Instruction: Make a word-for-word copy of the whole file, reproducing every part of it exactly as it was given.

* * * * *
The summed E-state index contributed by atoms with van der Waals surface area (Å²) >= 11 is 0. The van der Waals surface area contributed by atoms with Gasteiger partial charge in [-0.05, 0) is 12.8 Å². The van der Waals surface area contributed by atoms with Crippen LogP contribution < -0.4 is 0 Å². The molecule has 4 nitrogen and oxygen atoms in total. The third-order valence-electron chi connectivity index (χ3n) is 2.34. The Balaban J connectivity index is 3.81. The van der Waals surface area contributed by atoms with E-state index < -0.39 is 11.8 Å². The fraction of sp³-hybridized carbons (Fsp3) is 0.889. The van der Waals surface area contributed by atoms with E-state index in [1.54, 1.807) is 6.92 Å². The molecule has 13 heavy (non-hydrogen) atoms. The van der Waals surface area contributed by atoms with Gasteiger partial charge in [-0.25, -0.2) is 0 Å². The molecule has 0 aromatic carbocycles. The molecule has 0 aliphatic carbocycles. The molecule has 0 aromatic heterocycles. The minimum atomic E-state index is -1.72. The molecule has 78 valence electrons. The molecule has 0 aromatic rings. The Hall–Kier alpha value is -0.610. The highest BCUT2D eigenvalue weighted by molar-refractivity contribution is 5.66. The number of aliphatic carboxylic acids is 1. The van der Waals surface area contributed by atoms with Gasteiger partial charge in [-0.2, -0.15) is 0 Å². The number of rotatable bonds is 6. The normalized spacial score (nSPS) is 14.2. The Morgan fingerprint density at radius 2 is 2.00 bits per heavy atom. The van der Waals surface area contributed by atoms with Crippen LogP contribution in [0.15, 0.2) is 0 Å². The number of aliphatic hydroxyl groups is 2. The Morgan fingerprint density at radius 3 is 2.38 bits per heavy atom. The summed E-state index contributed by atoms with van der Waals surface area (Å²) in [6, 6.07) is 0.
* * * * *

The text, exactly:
The summed E-state index contributed by atoms with van der Waals surface area (Å²) >= 11 is 0. The van der Waals surface area contributed by atoms with Gasteiger partial charge in [-0.05, 0) is 12.8 Å². The van der Waals surface area contributed by atoms with Crippen LogP contribution < -0.4 is 0 Å². The molecule has 4 nitrogen and oxygen atoms in total. The third-order valence-electron chi connectivity index (χ3n) is 2.34. The Balaban J connectivity index is 3.81. The van der Waals surface area contributed by atoms with E-state index < -0.39 is 11.8 Å². The fraction of sp³-hybridized carbons (Fsp3) is 0.889. The van der Waals surface area contributed by atoms with E-state index in [1.54, 1.807) is 6.92 Å². The molecule has 13 heavy (non-hydrogen) atoms. The van der Waals surface area contributed by atoms with Gasteiger partial charge in [-0.25, -0.2) is 0 Å². The molecule has 0 aromatic carbocycles. The molecule has 0 aliphatic carbocycles. The molecule has 0 aromatic heterocycles. The minimum atomic E-state index is -1.72. The molecule has 78 valence electrons. The molecule has 0 aromatic rings. The Hall–Kier alpha value is -0.610. The highest BCUT2D eigenvalue weighted by molar-refractivity contribution is 5.66. The number of aliphatic carboxylic acids is 1. The van der Waals surface area contributed by atoms with Gasteiger partial charge in [-0.2, -0.15) is 0 Å². The number of rotatable bonds is 6. The normalized spacial score (nSPS) is 14.2. The Morgan fingerprint density at radius 2 is 2.00 bits per heavy atom. The van der Waals surface area contributed by atoms with Crippen LogP contribution in [0.15, 0.2) is 0 Å². The number of aliphatic hydroxyl groups is 2. The Morgan fingerprint density at radius 3 is 2.38 bits per heavy atom. The summed E-state index contributed by atoms with van der Waals surface area (Å²) in [6, 6.07) is 0.